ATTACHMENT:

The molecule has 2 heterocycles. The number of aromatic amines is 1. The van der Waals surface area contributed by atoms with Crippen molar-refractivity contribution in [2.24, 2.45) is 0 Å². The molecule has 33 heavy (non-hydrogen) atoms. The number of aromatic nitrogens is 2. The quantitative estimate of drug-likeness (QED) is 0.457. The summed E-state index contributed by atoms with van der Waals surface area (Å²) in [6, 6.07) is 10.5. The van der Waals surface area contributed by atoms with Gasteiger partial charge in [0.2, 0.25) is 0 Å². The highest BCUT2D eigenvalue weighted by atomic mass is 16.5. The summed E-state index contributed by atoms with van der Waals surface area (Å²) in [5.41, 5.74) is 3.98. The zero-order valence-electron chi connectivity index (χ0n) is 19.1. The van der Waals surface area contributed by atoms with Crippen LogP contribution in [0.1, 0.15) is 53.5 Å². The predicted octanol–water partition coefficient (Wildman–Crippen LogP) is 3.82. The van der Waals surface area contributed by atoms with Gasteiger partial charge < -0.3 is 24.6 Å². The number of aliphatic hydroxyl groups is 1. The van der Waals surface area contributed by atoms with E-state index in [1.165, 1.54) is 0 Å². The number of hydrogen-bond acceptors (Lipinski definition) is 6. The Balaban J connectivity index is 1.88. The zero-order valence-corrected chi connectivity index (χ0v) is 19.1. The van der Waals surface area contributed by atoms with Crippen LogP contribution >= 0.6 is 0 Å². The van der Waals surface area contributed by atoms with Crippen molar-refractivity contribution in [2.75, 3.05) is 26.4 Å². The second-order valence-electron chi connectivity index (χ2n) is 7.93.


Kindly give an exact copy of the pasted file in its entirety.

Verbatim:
The molecule has 2 heterocycles. The number of aromatic amines is 1. The van der Waals surface area contributed by atoms with Crippen molar-refractivity contribution in [2.24, 2.45) is 0 Å². The molecule has 33 heavy (non-hydrogen) atoms. The number of aromatic nitrogens is 2. The quantitative estimate of drug-likeness (QED) is 0.457. The summed E-state index contributed by atoms with van der Waals surface area (Å²) in [6, 6.07) is 10.5. The van der Waals surface area contributed by atoms with Gasteiger partial charge in [0.2, 0.25) is 0 Å². The highest BCUT2D eigenvalue weighted by atomic mass is 16.5. The summed E-state index contributed by atoms with van der Waals surface area (Å²) in [5.41, 5.74) is 3.98. The zero-order valence-electron chi connectivity index (χ0n) is 19.1. The van der Waals surface area contributed by atoms with Crippen LogP contribution in [0.1, 0.15) is 53.5 Å². The predicted octanol–water partition coefficient (Wildman–Crippen LogP) is 3.82. The van der Waals surface area contributed by atoms with Gasteiger partial charge < -0.3 is 24.6 Å². The number of aliphatic hydroxyl groups is 1. The van der Waals surface area contributed by atoms with E-state index in [1.165, 1.54) is 0 Å². The number of hydrogen-bond acceptors (Lipinski definition) is 6. The Balaban J connectivity index is 1.88. The zero-order valence-corrected chi connectivity index (χ0v) is 19.1. The van der Waals surface area contributed by atoms with Crippen LogP contribution >= 0.6 is 0 Å². The van der Waals surface area contributed by atoms with Crippen molar-refractivity contribution in [2.75, 3.05) is 26.4 Å². The second-order valence-electron chi connectivity index (χ2n) is 7.93.